At first, I thought I should write “I am very fickle.” That statement is indeed true - I change my mind more frequently than a rodent reproduces (which is to say a lot) - but I think, also, that life, such as it is, is just as volatile as me.
This blog has been plagued with my constant flip-flopping between complaints and praises of my escapades and adventures of the past three months. As of three weeks ago, I decidedly hated Vancouver and wanted to return home as soon as my money ran out. Lately, however, I’ve started to appreciate this city, the friends I have made here, and the simple fact that I am able to have this experience.
And so life is fickle. What I mean is, I inherently know all the good things about being here. I know that I am blessed that I am financially able to live here, that I am able to study under and meet renowned academics and authors and illustrators, that the people in my program are lovely and friendly and funny and all-around wonderful additions to my life. I know all of these things, but sometimes life makes you forget about them momentarily.
The age-old expression, attributed to the great Forrest Gump, that “shit happens” is true. No matter how much you like your current circumstances, no matter how careful you are to avoid the terrible, life makes you feel awful sometimes. And no amount of positive thinking can change that.
However, my point is this, and I do have one: No matter how bad the bad gets, the good always seems to outweigh it. Always. The smallest good thing - a spontaneously upsized coffee at Starbucks, an unexpected and cheery email from a friend you haven’t heard from in a while, hearing your favourite song on the radio - can turn the blackest day a few shades lighter.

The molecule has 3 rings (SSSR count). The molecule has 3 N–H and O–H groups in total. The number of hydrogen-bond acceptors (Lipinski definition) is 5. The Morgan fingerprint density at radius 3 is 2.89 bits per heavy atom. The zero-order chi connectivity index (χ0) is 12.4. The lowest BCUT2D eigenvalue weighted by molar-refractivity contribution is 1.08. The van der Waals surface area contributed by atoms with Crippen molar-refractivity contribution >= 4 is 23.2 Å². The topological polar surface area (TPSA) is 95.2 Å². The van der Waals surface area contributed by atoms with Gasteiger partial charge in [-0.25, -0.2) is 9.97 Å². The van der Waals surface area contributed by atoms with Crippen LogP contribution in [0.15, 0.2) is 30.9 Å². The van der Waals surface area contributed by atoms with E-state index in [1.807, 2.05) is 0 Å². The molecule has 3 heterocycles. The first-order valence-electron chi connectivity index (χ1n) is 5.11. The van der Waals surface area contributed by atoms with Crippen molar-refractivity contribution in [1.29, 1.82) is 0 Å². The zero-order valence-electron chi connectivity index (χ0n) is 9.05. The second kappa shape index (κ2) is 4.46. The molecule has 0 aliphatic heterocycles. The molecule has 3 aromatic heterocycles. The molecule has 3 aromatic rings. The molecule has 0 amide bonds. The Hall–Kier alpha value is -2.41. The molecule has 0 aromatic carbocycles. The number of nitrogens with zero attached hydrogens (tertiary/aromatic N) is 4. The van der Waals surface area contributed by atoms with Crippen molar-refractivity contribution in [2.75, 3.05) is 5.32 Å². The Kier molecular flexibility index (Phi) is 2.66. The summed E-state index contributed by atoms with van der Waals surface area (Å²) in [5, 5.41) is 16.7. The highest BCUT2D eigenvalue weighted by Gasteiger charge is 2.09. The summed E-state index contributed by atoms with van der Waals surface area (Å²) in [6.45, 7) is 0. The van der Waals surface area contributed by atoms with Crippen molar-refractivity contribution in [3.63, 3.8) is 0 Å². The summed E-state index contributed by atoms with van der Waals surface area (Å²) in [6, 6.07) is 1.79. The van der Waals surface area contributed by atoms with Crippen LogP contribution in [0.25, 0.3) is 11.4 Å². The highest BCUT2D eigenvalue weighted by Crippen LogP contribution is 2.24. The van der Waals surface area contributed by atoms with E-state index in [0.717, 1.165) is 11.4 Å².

I think this is because, if I were to define it, happiness is hope, and sadness is the absence of it. And I think there is nothing more tragic, more difficult, more painful in this world than to be without hope. If I think of times I felt genuinely sad and depressed, the common thread is that I felt hopeless. To be without hope is to feel as though there is nothing else but the feeling of emptiness, the belief that the void in your heart can never and will never heal. It is a scary, bitter thought.
I once heard someone say that they disagreed with 1 Corinthians 13:13 which says “And now these three remain: faith, hope, and love. But the greatest of these is love.” They said that they believed hope was the greatest, because doesn’t hope give us the ability to love? And I thought that was quite profound.
I am pleased to report that I am very hopeful. A slew of recent events have most definitely lead me to feel so confident and fulfilled - there are wonderful people in this world, and I am privileged enough to know some of them and call them friends.
I am hopeful about my future. I have hope because there are people, smart people, who have hearts for the hurting, words for the downtrodden, and love for the empty. I am hopeful in Christ, because I cannot possibly know all there is about him, except that He is real, he is big and vast and knows no boarders or rules or regulations.
I used to think that I was a “glass just half” kind of person, a realist, but now I know that I am “half-full.” I am full of hope.